Background Human immunodeficiency virus (HIV)-infected patients are at an increased risk of tuberculosis (TB) and its recurrence following completion of anti-TB treatment. We investigated whether extending anti-TB treatment to 9 months or longer reduces TB recurrence. Methods HIV-infected patients who were diagnosed with pulmonary TB between 1997 and 2009 and who received anti-TB treatment for a duration between 5.5 and 12.5 months were identified from the National Health Insurance Research Database in Taiwan. Those who received any non-fluoroquinolone second-line anti-TB drug for >28 days were excluded. Factors associated with TB recurrence within 2 years after completion of anti-TB treatment were explored using Cox regression analysis. Sensitivity analysis was performed for a subpopulation fulfilling strict diagnostic criteria for HIV infection. Results TB recurrence was observed in 18 (3.5%) of 508 HIV-infected patients. The recurrence rate declined from 5.4% to 1.0% after the implementation of directly observed therapy, short course (DOTS) in 2006 (p = 0.014). The recurrence rate was 5.9%, 5.2%, and 1.6% in patients who received anti-TB treatment for 270 days, respectively(p = 0.066). Cox regression analysis revealed that TB diagnosed in the DOTS era (hazard ratio [HR]: 0.18 [0.04-0.77]) and anti-TB treatment for >270 days (HR: 0.24 [0.06-0.89]) were associated with a reduced risk of TB recurrence. Sensitivity analysis of 449 selected patients revealed that anti-TB treatment for >270 days was a significant factor. Conclusion In Taiwan, the 2-year TB recurrence rate in HIV-infected patients declined after implementation of DOTS. The risk of TB recurrence in HIV-infected patients can be further reduced by extending anti-TB treatment to 9-12.5 months.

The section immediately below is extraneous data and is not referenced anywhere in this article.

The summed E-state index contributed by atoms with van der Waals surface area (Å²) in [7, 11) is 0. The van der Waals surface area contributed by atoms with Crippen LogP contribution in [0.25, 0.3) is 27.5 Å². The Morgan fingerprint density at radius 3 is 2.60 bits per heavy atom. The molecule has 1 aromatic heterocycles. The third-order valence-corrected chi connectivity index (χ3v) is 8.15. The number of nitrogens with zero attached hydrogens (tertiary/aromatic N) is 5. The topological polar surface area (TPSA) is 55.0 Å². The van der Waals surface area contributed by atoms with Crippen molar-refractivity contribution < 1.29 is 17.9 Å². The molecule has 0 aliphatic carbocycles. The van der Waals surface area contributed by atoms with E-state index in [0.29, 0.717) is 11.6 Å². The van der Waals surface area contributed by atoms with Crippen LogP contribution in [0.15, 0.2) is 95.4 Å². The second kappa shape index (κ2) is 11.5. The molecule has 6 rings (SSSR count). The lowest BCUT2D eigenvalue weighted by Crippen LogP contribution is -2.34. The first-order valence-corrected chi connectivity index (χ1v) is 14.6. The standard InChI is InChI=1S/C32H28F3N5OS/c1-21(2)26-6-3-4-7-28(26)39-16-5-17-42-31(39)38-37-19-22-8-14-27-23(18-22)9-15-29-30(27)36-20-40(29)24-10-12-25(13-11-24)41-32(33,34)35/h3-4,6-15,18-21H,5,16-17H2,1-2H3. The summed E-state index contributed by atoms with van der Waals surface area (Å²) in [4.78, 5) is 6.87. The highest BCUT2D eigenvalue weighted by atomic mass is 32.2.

|Publication status||Published - Dec 1 2015|
ASJC Scopus subject areas
- Agricultural and Biological Sciences(all)
- Biochemistry, Genetics and Molecular Biology(all)